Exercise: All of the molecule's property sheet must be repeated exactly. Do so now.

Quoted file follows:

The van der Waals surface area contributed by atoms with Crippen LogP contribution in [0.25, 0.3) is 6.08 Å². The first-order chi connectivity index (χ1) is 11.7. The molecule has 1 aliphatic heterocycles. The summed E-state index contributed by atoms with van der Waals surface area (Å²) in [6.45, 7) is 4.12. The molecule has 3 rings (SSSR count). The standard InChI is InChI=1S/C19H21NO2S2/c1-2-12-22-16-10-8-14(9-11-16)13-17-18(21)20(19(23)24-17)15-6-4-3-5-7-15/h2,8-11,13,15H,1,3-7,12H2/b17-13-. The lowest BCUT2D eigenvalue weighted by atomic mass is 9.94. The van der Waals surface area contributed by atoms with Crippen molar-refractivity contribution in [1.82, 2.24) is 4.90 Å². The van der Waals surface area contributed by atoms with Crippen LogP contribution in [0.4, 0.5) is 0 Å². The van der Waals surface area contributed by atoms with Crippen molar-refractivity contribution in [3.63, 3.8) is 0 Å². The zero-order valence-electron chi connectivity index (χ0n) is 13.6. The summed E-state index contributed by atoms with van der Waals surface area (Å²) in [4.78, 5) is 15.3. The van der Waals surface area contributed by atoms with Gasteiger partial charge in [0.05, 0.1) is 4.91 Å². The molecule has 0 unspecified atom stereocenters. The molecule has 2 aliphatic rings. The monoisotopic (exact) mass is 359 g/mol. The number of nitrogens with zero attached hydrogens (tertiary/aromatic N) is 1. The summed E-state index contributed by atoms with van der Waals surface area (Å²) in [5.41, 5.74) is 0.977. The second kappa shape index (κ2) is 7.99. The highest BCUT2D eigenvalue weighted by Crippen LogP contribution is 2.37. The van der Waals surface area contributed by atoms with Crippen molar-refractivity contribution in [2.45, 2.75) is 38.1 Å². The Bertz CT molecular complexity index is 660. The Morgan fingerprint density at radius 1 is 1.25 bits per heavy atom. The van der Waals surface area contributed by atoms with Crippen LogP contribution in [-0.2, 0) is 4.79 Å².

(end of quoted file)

The van der Waals surface area contributed by atoms with Crippen LogP contribution in [0.25, 0.3) is 6.08 Å². The first-order chi connectivity index (χ1) is 11.7. The molecule has 1 aliphatic heterocycles. The summed E-state index contributed by atoms with van der Waals surface area (Å²) in [6.45, 7) is 4.12. The molecule has 3 rings (SSSR count). The standard InChI is InChI=1S/C19H21NO2S2/c1-2-12-22-16-10-8-14(9-11-16)13-17-18(21)20(19(23)24-17)15-6-4-3-5-7-15/h2,8-11,13,15H,1,3-7,12H2/b17-13-. The lowest BCUT2D eigenvalue weighted by atomic mass is 9.94. The van der Waals surface area contributed by atoms with Crippen molar-refractivity contribution in [1.82, 2.24) is 4.90 Å². The van der Waals surface area contributed by atoms with Crippen LogP contribution in [0.4, 0.5) is 0 Å². The van der Waals surface area contributed by atoms with Crippen molar-refractivity contribution in [3.63, 3.8) is 0 Å². The zero-order valence-electron chi connectivity index (χ0n) is 13.6. The summed E-state index contributed by atoms with van der Waals surface area (Å²) in [4.78, 5) is 15.3. The van der Waals surface area contributed by atoms with Gasteiger partial charge in [0.05, 0.1) is 4.91 Å². The molecule has 0 unspecified atom stereocenters. The molecule has 2 aliphatic rings. The monoisotopic (exact) mass is 359 g/mol. The number of nitrogens with zero attached hydrogens (tertiary/aromatic N) is 1. The summed E-state index contributed by atoms with van der Waals surface area (Å²) in [5.41, 5.74) is 0.977. The second kappa shape index (κ2) is 7.99. The highest BCUT2D eigenvalue weighted by Crippen LogP contribution is 2.37. The van der Waals surface area contributed by atoms with Crippen molar-refractivity contribution in [2.45, 2.75) is 38.1 Å². The Bertz CT molecular complexity index is 660. The Morgan fingerprint density at radius 1 is 1.25 bits per heavy atom. The van der Waals surface area contributed by atoms with Crippen LogP contribution in [-0.2, 0) is 4.79 Å².